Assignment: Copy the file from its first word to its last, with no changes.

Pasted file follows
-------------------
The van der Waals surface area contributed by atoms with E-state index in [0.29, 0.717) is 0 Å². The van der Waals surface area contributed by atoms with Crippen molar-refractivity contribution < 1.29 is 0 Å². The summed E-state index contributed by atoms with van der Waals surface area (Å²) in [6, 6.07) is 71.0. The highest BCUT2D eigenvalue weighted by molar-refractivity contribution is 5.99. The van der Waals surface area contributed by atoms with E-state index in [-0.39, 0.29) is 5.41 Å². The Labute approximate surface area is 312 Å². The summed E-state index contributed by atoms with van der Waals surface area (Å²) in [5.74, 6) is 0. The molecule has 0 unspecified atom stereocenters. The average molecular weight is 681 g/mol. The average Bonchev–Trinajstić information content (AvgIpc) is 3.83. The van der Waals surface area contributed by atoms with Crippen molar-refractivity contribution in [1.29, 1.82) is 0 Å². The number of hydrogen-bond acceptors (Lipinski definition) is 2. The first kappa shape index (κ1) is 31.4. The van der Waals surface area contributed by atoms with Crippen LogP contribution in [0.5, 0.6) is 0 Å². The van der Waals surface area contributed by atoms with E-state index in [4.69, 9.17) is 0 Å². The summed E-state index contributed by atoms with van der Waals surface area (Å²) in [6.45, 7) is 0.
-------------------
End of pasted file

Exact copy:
The van der Waals surface area contributed by atoms with E-state index in [0.29, 0.717) is 0 Å². The van der Waals surface area contributed by atoms with Crippen molar-refractivity contribution < 1.29 is 0 Å². The summed E-state index contributed by atoms with van der Waals surface area (Å²) in [6, 6.07) is 71.0. The highest BCUT2D eigenvalue weighted by molar-refractivity contribution is 5.99. The van der Waals surface area contributed by atoms with E-state index in [-0.39, 0.29) is 5.41 Å². The Labute approximate surface area is 312 Å². The summed E-state index contributed by atoms with van der Waals surface area (Å²) in [5.74, 6) is 0. The molecule has 0 unspecified atom stereocenters. The average molecular weight is 681 g/mol. The average Bonchev–Trinajstić information content (AvgIpc) is 3.83. The van der Waals surface area contributed by atoms with Crippen molar-refractivity contribution in [1.29, 1.82) is 0 Å². The number of hydrogen-bond acceptors (Lipinski definition) is 2. The first kappa shape index (κ1) is 31.4. The van der Waals surface area contributed by atoms with Crippen LogP contribution in [0.5, 0.6) is 0 Å². The van der Waals surface area contributed by atoms with E-state index in [4.69, 9.17) is 0 Å². The summed E-state index contributed by atoms with van der Waals surface area (Å²) in [6.45, 7) is 0.